• We ensure that artwork never comes in direct contact with glass. Condensation can form on the inside of the glass surface, and artwork in contact with this can be damaged. In extreme cases the artwork can actually stick to the glass, making un-framing all but impossible. In some cases direct contact with acrylic glazing is acceptable, but we do this only in rare cases.
  • Needlework is either laced around or stitched to a backer board with compatible thread and a ball-end needle. This ensures that no fibers are severed and the stitching can be removed at a later date with no damage to the item.
This etching shows acid burn caused by a non-archival mat

This etching shows acid burn caused by a non-archival mat

When you bring your valuable artwork to Baldwin Hill Art & Framing you can be assured that it will receive the best possible treatment and that it will last for many years to come!

Visualization Takes The Guesswork Out Of Framing!

We’ve all seen it happen: you want to paint a room in your house, so you go down to the paint store and pick out a bunch of color chips. Then you get home, hold the chips up to the wall, and settle on a color. Later, when the paint job is done, sometimes you realize that the effect of a whole wall of a particular color is quite different than that of a small color chip!

A similar thing can happen in custom framing. The traditional frame design process involves selecting corner samples of mats and mouldings, placing them against the artwork, and trying to imagine what the finished result might look like. Most of the time this works fairly well, but sometimes the effect of a whole frame of a given pattern is different than you may have imagined from the corner sample.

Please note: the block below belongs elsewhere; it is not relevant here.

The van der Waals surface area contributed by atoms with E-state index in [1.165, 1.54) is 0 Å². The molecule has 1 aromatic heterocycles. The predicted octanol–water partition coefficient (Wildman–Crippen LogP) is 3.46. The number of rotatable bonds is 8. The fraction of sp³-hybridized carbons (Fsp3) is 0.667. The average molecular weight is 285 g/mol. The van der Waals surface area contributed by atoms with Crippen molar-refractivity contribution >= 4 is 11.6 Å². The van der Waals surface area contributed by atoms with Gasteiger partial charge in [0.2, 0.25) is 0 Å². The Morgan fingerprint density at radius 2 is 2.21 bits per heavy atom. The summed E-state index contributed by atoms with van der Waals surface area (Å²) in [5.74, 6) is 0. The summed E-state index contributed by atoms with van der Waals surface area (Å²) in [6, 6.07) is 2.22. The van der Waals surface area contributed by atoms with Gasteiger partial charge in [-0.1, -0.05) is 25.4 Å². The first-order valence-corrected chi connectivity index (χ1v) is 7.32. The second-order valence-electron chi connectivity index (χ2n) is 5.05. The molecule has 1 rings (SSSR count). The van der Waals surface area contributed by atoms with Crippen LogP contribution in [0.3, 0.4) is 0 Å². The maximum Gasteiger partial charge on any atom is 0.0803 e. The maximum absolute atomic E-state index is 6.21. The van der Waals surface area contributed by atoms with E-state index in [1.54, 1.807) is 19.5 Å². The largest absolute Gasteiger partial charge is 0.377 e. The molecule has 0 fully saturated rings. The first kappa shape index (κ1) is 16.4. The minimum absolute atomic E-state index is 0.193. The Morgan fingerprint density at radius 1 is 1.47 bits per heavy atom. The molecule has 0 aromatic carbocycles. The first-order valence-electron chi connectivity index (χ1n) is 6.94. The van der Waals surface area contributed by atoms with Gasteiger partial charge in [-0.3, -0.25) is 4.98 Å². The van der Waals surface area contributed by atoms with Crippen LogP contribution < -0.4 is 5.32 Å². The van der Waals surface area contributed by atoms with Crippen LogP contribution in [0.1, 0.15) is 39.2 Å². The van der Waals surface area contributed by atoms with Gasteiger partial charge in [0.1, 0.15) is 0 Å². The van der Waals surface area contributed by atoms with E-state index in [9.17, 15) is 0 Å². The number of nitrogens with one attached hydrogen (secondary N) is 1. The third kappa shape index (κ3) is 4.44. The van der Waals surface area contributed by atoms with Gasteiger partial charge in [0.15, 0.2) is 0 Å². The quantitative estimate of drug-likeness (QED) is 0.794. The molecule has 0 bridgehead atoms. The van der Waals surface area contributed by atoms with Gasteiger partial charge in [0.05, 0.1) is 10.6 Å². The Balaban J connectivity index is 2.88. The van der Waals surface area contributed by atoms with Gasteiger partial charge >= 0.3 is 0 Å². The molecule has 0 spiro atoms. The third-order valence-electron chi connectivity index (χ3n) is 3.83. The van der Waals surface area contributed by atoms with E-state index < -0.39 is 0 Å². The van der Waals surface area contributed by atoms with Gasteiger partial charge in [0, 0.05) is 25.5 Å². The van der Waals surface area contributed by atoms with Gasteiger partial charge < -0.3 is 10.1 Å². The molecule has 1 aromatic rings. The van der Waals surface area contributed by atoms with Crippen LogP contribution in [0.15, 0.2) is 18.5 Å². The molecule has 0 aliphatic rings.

Another thing that can happen is to be undecided between two or more design options: “Will this look better with the black frame or the gold frame?”. Again, it can be challenging to imagine the different options and come to a decision.

Baldwin Hill Art & Framing has a solution for the 21st century: Frame Design Visualization. Using modern computer technology we can now simulate what a complete frame design is going to look like before the frame is built!

Here’s how it works: a camera mounted over the design counter takes a picture of your artwork, along with mat and moulding samples under consideration. With a few clicks of the mouse, we pick out the mats and moulding we want to use.

The software then displays an image of the finished frame design. Changing mats, mouldings, mat borders, even opening shapes takes just a few clicks of the mouse. We can even show up to four designs side-by-side for you to choose from!

While this system is not perfect–lighting effects in the camera mean that this is not for choosing between shades of white, for example–it is great for other aspects of the decision.  Choice of frame colors or widths, mat border widths, and what color to put on top in a double mat can now be resolved with a simple side by side comparison.  This system makes for quicker decisions and more confidence in your final choice, especially for customers that have a hard time seeing it without seeing.

This system is also useful when designing frames for the long distance customer, or the busy but opinionated partner who is unable to come to the shop. We use the visualization system to mock up multiple candidate designs and then either email them or print them out for the customer to take home for further discussion and approval. The customer then either chooses the design they like or propose changes. Eventually we arrive at a design that we and the customer know they’re going to love!